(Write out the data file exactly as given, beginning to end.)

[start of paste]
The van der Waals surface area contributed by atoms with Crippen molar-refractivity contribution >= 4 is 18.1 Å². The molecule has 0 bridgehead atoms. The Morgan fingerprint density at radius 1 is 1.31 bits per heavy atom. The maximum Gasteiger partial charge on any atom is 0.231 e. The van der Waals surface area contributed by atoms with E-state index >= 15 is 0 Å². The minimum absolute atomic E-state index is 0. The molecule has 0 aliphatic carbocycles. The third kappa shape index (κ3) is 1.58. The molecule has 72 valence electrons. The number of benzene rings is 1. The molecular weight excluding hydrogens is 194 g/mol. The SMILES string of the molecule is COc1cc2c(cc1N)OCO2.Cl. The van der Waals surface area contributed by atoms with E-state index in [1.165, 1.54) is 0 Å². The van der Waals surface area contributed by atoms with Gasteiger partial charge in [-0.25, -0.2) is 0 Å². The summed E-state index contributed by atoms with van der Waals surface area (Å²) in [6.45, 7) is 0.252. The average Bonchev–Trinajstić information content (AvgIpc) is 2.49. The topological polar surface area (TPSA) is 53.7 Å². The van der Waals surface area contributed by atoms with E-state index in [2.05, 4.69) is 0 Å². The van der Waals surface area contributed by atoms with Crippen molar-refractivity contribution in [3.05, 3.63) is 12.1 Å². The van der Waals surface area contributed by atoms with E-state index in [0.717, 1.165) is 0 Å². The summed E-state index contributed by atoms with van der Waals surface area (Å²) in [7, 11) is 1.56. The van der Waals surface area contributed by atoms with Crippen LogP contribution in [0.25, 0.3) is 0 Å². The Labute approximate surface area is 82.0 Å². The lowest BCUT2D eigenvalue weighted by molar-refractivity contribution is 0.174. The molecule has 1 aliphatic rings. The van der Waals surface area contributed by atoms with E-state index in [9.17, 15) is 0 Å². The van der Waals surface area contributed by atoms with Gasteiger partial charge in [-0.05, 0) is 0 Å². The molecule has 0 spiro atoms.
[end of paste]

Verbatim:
The van der Waals surface area contributed by atoms with Crippen molar-refractivity contribution >= 4 is 18.1 Å². The molecule has 0 bridgehead atoms. The Morgan fingerprint density at radius 1 is 1.31 bits per heavy atom. The maximum Gasteiger partial charge on any atom is 0.231 e. The van der Waals surface area contributed by atoms with E-state index >= 15 is 0 Å². The minimum absolute atomic E-state index is 0. The molecule has 0 aliphatic carbocycles. The third kappa shape index (κ3) is 1.58. The molecule has 72 valence electrons. The number of benzene rings is 1. The molecular weight excluding hydrogens is 194 g/mol. The SMILES string of the molecule is COc1cc2c(cc1N)OCO2.Cl. The van der Waals surface area contributed by atoms with E-state index in [1.165, 1.54) is 0 Å². The van der Waals surface area contributed by atoms with Gasteiger partial charge in [-0.25, -0.2) is 0 Å². The summed E-state index contributed by atoms with van der Waals surface area (Å²) in [6.45, 7) is 0.252. The average Bonchev–Trinajstić information content (AvgIpc) is 2.49. The topological polar surface area (TPSA) is 53.7 Å². The van der Waals surface area contributed by atoms with E-state index in [2.05, 4.69) is 0 Å². The van der Waals surface area contributed by atoms with Crippen molar-refractivity contribution in [3.05, 3.63) is 12.1 Å². The van der Waals surface area contributed by atoms with E-state index in [0.717, 1.165) is 0 Å². The summed E-state index contributed by atoms with van der Waals surface area (Å²) in [7, 11) is 1.56. The van der Waals surface area contributed by atoms with Crippen LogP contribution in [0.25, 0.3) is 0 Å². The Labute approximate surface area is 82.0 Å². The lowest BCUT2D eigenvalue weighted by molar-refractivity contribution is 0.174. The molecule has 1 aliphatic rings. The van der Waals surface area contributed by atoms with E-state index in [9.17, 15) is 0 Å². The van der Waals surface area contributed by atoms with Gasteiger partial charge in [-0.05, 0) is 0 Å². The molecule has 0 spiro atoms.